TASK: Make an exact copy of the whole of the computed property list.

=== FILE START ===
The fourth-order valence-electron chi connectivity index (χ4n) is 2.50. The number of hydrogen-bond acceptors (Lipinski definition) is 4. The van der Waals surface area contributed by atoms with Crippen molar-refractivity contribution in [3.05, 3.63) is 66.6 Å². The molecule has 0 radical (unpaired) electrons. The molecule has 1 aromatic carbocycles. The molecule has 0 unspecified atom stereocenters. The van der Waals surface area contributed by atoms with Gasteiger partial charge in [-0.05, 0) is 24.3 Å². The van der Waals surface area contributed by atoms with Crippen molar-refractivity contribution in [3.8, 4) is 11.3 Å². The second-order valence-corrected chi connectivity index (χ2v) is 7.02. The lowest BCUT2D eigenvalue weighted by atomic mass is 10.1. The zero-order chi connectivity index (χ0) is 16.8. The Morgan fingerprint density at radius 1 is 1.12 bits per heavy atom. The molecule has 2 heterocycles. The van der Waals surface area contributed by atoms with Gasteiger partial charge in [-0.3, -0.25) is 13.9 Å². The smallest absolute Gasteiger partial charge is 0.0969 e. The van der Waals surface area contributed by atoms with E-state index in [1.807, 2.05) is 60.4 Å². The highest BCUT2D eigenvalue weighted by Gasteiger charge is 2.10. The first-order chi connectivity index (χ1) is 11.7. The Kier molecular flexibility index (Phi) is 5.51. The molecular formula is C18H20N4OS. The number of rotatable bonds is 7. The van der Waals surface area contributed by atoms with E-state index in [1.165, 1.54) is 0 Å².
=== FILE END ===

The fourth-order valence-electron chi connectivity index (χ4n) is 2.50. The number of hydrogen-bond acceptors (Lipinski definition) is 4. The van der Waals surface area contributed by atoms with Crippen molar-refractivity contribution in [3.05, 3.63) is 66.6 Å². The molecule has 0 radical (unpaired) electrons. The molecule has 1 aromatic carbocycles. The molecule has 0 unspecified atom stereocenters. The van der Waals surface area contributed by atoms with Gasteiger partial charge in [-0.05, 0) is 24.3 Å². The van der Waals surface area contributed by atoms with Crippen molar-refractivity contribution in [3.8, 4) is 11.3 Å². The second-order valence-corrected chi connectivity index (χ2v) is 7.02. The lowest BCUT2D eigenvalue weighted by atomic mass is 10.1. The zero-order chi connectivity index (χ0) is 16.8. The Morgan fingerprint density at radius 1 is 1.12 bits per heavy atom. The molecule has 2 heterocycles. The van der Waals surface area contributed by atoms with Gasteiger partial charge in [-0.3, -0.25) is 13.9 Å². The smallest absolute Gasteiger partial charge is 0.0969 e. The van der Waals surface area contributed by atoms with E-state index in [1.807, 2.05) is 60.4 Å². The highest BCUT2D eigenvalue weighted by Gasteiger charge is 2.10. The first-order chi connectivity index (χ1) is 11.7. The Kier molecular flexibility index (Phi) is 5.51. The molecular formula is C18H20N4OS. The number of rotatable bonds is 7. The van der Waals surface area contributed by atoms with E-state index in [1.165, 1.54) is 0 Å².